Thursday, August 5, 2010

Assessing Decision-making on the NYC Islamic Center: Continuing Our Tradition of Religious Liberty

by Melissa Rogers

The Brookings Institution
August 4, 2010

The New York City Landmarks Preservation Commission announced yesterday that it will not designate the building at 45-51 Park Place in lower Manhattan as an historic landmark. The building, which is two blocks north of Ground Zero, does not have the architectural or historic significance to merit such a designation, the Commission unanimously said. While a decision like this normally would not draw national attention, this one already has because it essentially clears the way for the owners of the property to tear down the existing structure and build an Islamic center there.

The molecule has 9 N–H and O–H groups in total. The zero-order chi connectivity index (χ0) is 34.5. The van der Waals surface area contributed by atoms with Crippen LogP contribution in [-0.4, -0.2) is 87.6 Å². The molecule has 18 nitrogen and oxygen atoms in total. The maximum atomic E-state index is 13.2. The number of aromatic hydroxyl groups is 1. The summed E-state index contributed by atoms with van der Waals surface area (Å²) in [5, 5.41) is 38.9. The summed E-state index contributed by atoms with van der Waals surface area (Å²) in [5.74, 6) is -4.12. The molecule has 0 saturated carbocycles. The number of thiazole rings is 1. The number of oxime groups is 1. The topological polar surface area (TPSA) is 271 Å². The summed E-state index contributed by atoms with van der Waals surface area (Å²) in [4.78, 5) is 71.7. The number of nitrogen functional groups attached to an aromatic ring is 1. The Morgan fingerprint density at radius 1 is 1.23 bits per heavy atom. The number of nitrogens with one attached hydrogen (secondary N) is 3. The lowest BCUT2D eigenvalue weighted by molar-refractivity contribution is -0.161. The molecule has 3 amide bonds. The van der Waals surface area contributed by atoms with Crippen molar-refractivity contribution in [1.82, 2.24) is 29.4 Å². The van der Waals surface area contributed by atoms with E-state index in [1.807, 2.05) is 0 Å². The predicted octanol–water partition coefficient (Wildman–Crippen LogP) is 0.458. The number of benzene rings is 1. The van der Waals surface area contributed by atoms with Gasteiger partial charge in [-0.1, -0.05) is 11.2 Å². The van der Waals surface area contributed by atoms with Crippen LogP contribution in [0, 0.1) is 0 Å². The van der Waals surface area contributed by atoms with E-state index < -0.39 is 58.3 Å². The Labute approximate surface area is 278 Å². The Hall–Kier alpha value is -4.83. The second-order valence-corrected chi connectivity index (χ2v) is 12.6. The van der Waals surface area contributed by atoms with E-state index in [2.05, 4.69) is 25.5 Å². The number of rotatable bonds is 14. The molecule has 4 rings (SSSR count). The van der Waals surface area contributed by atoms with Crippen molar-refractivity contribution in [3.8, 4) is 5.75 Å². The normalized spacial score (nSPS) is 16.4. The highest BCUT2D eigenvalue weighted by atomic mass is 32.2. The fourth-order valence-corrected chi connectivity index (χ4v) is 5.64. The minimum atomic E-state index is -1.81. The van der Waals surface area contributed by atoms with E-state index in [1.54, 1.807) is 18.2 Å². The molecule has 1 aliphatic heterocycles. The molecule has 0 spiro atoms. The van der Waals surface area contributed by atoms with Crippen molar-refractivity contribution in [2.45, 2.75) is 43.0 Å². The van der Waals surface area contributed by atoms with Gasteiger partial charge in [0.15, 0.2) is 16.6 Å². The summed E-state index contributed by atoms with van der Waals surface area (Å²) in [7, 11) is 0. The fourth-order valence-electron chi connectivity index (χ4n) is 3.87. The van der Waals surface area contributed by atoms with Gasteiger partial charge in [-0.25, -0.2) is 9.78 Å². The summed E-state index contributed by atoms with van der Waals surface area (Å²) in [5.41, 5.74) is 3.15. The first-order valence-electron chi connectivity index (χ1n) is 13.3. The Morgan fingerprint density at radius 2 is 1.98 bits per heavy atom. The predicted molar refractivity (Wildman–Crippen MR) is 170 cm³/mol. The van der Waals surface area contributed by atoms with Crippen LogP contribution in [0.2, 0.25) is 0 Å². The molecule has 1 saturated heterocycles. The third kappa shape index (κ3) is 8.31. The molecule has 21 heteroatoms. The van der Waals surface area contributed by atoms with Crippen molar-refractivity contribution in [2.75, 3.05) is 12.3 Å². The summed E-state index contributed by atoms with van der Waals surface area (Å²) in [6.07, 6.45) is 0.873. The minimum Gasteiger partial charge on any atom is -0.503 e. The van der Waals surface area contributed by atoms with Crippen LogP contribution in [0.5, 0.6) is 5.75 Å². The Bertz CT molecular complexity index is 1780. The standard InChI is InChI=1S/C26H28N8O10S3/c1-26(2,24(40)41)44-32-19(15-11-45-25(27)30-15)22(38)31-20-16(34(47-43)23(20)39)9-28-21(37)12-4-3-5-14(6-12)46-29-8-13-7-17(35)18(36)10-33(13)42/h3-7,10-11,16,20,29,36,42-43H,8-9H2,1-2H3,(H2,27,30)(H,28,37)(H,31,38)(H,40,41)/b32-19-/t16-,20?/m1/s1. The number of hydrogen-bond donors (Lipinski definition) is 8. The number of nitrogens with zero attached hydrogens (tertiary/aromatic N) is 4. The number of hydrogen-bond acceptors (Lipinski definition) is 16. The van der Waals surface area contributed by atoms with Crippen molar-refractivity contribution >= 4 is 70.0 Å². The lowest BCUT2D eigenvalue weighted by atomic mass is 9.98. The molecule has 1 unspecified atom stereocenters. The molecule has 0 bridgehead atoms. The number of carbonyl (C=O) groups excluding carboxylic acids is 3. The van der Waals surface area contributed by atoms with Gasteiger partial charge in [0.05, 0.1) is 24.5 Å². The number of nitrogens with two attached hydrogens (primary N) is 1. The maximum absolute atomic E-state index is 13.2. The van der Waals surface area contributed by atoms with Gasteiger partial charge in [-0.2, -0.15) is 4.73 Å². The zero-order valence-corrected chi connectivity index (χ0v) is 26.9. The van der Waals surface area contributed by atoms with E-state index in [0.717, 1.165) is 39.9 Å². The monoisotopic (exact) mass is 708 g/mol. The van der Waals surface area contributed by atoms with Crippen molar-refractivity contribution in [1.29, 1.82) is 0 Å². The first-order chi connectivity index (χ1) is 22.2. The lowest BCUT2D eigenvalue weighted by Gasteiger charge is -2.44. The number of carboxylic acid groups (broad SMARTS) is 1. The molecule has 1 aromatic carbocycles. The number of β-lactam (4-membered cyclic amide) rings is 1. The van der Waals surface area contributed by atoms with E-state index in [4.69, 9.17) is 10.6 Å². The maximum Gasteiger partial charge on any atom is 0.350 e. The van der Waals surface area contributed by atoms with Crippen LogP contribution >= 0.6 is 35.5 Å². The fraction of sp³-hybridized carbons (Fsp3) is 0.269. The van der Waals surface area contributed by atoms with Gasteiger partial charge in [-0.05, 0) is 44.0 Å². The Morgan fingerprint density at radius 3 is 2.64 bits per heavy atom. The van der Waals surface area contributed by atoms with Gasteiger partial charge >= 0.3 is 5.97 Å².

This decision is one of several in which New York City officials have taken care to treat the planned Islamic center the same way they would treat plans for a YMCA or Jewish community center in this space. In so doing, these officials have honored core dictates of religious freedom.

Especially because other local leaders across the nation are facing related issues, it’s worth looking at the excellent example set by New York City’s officials. And with the battle for public opinion over the planned Islamic center still very much in play, an assessment of that debate also is in order.